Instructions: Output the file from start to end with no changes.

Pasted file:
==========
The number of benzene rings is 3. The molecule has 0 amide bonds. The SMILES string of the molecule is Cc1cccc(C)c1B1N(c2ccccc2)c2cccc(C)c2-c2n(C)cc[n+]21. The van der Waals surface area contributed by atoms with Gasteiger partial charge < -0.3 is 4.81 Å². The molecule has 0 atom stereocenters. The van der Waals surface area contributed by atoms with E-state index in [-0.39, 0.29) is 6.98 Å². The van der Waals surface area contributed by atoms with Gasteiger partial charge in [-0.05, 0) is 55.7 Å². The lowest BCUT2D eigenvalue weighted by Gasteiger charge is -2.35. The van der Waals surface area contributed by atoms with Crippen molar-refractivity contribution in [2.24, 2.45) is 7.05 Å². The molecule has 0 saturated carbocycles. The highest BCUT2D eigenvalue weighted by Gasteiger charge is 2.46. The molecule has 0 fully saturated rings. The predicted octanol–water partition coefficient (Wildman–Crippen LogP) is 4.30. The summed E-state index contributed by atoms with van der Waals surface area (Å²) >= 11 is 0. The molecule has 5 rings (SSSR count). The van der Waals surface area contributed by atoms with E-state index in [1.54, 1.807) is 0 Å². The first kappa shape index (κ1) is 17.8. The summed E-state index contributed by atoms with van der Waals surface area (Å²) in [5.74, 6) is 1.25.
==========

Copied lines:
The number of benzene rings is 3. The molecule has 0 amide bonds. The SMILES string of the molecule is Cc1cccc(C)c1B1N(c2ccccc2)c2cccc(C)c2-c2n(C)cc[n+]21. The van der Waals surface area contributed by atoms with Gasteiger partial charge < -0.3 is 4.81 Å². The molecule has 0 atom stereocenters. The van der Waals surface area contributed by atoms with E-state index in [-0.39, 0.29) is 6.98 Å². The van der Waals surface area contributed by atoms with Gasteiger partial charge in [-0.05, 0) is 55.7 Å². The lowest BCUT2D eigenvalue weighted by Gasteiger charge is -2.35. The van der Waals surface area contributed by atoms with Crippen molar-refractivity contribution in [2.24, 2.45) is 7.05 Å². The molecule has 0 saturated carbocycles. The highest BCUT2D eigenvalue weighted by Gasteiger charge is 2.46. The molecule has 0 fully saturated rings. The predicted octanol–water partition coefficient (Wildman–Crippen LogP) is 4.30. The summed E-state index contributed by atoms with van der Waals surface area (Å²) >= 11 is 0. The molecule has 5 rings (SSSR count). The van der Waals surface area contributed by atoms with E-state index in [1.54, 1.807) is 0 Å². The first kappa shape index (κ1) is 17.8. The summed E-state index contributed by atoms with van der Waals surface area (Å²) in [5.74, 6) is 1.25.